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converted into a modern duel, the whole train of incidents might, for any peculiarity to be traced in the dialect or narration, have taken place in the time of Charles II., or in either of the two succeeding reigns. As it is, the story reads as if it had been transcribed into the language, and according to the ideas, of this latter period. Yet we are uncertain whether, upon the whole, this does not rather add to, than diminish the interest of the work ;—at least it gives an interest of a different kind, which, if it cannot compete with that which arises out of a highly exalted and poetical imagination, and a strict attention to the character and manners of the middle ages, has yet this advantage, that it reaches its point more surely, than had a higher, more difficult, and more ambitious line of composition been attempted.

To explain our meaning :-He that would please the modern world, yet present the exact impression of a tale of the middle ages, will repeatedly find that he must, in spite of spite, sacrifice the last to the first object, and eternally expose himself to the just censure of the rigid antiquary, because he must, to interest the readers of the present time, invest his characters with language and sentiments unknown to that period ; and thus his utmost efforts only attain a sort of composition between the true and the fictitious,-just as the dress of Lear, as performed on the stage, is neither that of a modern sovereign, nor the cerulean painting and bear-hide with which the Britons, at the time when that monarch is supposed to have lived, tattooed their persons, and sheltered themselves from cold. All this inconsistency is avoided by adopting the style of our grandfathers and great-grandfathers.

It is no doubt true, that The Old English Baron, written in the latter and less ambitious taste, is sometimes tame and tedious, not to say mean and tiresome. The total absence of peculiar character,-for every person introduced is rather described as one of a genus than as an original, discriminated, and individual person,-may have its effect in producing the tædium which loads the story in some places. This is a general defect in the novels of the period, and it was scarce to be expected that the amiable and accomplished authoress, in her secluded situation, and with acquaintance of events and characters derived from books alone, should have rivalled those authors who gathered their knowledge of the human heart from having, like Fielding and Smollet, become acquainted, by sad experience, with each turn of “ manycoloured life.” Nor was it to be thought that she should have emulated in this particular her prototype Walpole, who, as a statesman, a poet, and a man of the world, “ who knew the world like a man,” has given much individual character to his sketch of Manfred. What we here speak of is not the deficiency in the style and costume, but a certain creeping and low line of narrative and sentiment; which may be best illustrated by the grave and minute accounting into which Sir Philip Harclay and the Baron Fitzowen enter,-after an event so unpleasant as the judgment of Heaven upon a murderer, brought about by a judicial combat, and that combat occasioned by the awful and supernatural occurrences in the eastern chamber,—where we find the arrears of the estate gravely set off against the education of the heir, and his early maintenance in the Baron's family. Yet even these prolix, minute, and unnecessary details, are precisely such as would occur in a similar story told by a grandsire or grandame to a circle assembled round a winter's fire ; and while they take from the dignity of the composition, and would therefore have been rejected by a writer of more exalted imagination, do certainly add in some degree to its reality, and bear in that respect a resemblance to the art with which De Foc impresses on his readers the truth of his fictions, by the insertion of many minute, and immaterial, or unnatural circumstances, which we are led to suppose could only be recorded because they are true. Perhaps, to be circumstantial and abundant in minute detail, and in one word, though an unauthorized one, to be somewhat prosy, is one mode of securing a certain necessary degree of credulity in hearing a ghost-story. It gives a sort of quaint antiquity to the whole, as belonging to the times of “ superstitious elde," and those whom we have observed to excel in oral narratives of such a nature, usually study to secure the attention of their audience by employing this art. At least, whether owing to this mode of telling her tale, or to the interest of the story itself, and its appeal to the secret reserve of superstitious feeling which maintains its influence in most bosoms, The Old English Baron has always produced as strong an effect as any story of the kind, although liable to the objections which we have freely stated, without meaning to impeach the talents of the amiable authoress.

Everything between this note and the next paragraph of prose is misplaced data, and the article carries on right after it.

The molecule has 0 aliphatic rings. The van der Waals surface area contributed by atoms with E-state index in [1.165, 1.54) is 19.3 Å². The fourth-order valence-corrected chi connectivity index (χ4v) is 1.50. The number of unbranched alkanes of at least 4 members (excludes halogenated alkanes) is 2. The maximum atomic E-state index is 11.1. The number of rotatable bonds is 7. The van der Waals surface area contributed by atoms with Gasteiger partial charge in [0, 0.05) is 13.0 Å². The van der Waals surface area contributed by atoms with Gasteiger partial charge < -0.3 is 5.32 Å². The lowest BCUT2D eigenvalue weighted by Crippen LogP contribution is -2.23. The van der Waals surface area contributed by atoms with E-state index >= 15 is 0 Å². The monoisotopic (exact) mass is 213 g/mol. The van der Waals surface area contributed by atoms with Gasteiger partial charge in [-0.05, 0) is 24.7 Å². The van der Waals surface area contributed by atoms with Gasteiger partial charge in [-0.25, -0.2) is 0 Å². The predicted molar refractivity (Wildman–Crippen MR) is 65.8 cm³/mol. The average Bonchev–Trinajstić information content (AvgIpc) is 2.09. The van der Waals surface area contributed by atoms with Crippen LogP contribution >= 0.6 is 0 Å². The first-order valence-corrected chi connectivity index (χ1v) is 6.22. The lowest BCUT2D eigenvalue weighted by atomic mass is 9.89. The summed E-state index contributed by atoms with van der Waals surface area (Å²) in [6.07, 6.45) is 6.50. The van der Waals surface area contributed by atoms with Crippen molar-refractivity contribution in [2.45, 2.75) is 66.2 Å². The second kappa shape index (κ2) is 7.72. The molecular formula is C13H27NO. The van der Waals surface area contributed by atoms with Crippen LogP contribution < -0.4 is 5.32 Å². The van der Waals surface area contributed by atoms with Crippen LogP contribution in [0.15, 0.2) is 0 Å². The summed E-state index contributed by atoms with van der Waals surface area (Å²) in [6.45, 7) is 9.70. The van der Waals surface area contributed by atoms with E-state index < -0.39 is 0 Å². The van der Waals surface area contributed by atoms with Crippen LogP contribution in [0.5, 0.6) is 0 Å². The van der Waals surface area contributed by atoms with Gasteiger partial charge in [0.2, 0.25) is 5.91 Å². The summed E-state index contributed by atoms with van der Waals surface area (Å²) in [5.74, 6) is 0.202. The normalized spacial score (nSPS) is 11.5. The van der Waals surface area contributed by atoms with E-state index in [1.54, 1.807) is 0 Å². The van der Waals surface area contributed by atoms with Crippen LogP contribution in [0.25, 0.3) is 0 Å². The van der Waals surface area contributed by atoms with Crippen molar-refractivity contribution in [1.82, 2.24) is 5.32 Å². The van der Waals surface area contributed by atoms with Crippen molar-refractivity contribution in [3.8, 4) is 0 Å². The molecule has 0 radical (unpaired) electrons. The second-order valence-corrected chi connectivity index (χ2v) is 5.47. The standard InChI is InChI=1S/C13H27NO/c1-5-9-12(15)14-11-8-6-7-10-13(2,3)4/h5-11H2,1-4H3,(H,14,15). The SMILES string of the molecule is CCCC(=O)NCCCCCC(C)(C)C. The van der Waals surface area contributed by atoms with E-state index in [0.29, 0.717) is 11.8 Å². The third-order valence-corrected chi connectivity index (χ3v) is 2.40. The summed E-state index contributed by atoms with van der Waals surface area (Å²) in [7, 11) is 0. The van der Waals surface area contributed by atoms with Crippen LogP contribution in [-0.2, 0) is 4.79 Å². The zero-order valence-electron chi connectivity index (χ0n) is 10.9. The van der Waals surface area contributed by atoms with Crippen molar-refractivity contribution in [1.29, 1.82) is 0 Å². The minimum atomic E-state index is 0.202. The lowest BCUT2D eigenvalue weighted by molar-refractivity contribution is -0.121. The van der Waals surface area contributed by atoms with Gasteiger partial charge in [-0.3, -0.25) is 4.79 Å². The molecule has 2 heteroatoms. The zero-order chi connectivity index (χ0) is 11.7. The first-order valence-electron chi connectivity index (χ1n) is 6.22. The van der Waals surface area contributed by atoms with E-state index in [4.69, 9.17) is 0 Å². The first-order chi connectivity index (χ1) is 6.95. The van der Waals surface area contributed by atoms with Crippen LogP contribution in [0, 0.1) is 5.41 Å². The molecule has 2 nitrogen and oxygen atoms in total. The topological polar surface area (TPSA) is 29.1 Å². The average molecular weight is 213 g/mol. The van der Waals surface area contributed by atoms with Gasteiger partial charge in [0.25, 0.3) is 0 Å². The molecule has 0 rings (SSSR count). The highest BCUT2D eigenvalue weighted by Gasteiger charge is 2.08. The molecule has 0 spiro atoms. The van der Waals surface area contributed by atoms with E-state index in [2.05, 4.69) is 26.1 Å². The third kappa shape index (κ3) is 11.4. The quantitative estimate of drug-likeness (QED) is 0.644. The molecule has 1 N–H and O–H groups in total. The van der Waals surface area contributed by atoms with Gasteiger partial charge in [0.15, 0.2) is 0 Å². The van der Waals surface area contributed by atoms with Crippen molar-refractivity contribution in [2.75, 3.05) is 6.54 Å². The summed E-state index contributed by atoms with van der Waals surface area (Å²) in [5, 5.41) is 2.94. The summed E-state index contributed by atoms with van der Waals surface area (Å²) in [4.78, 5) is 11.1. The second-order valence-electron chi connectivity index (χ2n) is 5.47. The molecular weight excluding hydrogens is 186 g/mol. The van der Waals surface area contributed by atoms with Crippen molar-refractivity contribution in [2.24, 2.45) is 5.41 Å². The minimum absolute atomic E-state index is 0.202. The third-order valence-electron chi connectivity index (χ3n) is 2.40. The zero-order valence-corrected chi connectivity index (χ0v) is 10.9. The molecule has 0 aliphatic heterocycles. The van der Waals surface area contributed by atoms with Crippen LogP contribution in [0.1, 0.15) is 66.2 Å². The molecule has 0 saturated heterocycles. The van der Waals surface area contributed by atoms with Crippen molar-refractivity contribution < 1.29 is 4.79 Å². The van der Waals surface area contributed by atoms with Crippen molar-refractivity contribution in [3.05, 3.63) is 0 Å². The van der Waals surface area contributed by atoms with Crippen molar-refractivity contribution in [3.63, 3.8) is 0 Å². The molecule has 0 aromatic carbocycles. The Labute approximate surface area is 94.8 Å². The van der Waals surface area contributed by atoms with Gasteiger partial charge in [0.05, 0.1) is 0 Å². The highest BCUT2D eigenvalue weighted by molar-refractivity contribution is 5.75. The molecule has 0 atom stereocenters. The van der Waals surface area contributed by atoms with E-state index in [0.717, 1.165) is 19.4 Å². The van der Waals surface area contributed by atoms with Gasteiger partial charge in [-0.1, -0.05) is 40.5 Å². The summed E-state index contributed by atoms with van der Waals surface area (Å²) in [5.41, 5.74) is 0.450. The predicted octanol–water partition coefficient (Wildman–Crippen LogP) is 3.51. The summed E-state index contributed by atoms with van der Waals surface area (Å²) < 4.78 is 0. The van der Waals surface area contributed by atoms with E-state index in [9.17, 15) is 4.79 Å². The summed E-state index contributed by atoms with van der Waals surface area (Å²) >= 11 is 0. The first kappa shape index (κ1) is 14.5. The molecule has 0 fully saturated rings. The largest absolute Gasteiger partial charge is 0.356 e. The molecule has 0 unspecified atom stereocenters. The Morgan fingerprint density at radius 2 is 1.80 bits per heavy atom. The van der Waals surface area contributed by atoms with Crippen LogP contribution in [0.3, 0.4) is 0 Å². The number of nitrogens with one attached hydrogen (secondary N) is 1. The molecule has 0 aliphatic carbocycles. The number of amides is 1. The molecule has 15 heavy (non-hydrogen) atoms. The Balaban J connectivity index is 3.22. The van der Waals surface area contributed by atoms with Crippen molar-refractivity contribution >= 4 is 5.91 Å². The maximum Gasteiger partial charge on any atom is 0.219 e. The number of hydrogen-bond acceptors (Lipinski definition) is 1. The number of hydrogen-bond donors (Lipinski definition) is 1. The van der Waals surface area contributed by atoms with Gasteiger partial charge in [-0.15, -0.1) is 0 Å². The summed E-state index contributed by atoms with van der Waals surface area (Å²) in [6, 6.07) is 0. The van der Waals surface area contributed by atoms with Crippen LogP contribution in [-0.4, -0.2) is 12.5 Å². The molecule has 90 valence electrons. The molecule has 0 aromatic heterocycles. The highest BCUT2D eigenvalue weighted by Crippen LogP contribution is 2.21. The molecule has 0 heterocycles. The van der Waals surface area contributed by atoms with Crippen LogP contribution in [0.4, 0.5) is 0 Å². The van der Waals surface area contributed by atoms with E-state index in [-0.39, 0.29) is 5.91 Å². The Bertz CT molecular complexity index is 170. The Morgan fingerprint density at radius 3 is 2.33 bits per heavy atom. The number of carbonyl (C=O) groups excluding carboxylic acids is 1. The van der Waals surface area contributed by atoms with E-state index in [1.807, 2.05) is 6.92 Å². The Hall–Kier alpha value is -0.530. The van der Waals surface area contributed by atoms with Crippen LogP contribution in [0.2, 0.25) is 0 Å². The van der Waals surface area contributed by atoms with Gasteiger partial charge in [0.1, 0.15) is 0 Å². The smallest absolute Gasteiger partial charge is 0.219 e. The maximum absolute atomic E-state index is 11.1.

Dismissing this interesting subject for the present, we trust we may, in the progress of this Work, find some future opportunity to offer a few more general remarks on the introduction of supernatural machinery into modern works of fiction.

ABBOTSFORD, March 1, 1823.

THE

LIFE AND OPINIONS

OF

TRISTRAM SHANDY, Gent.

VOL. V.

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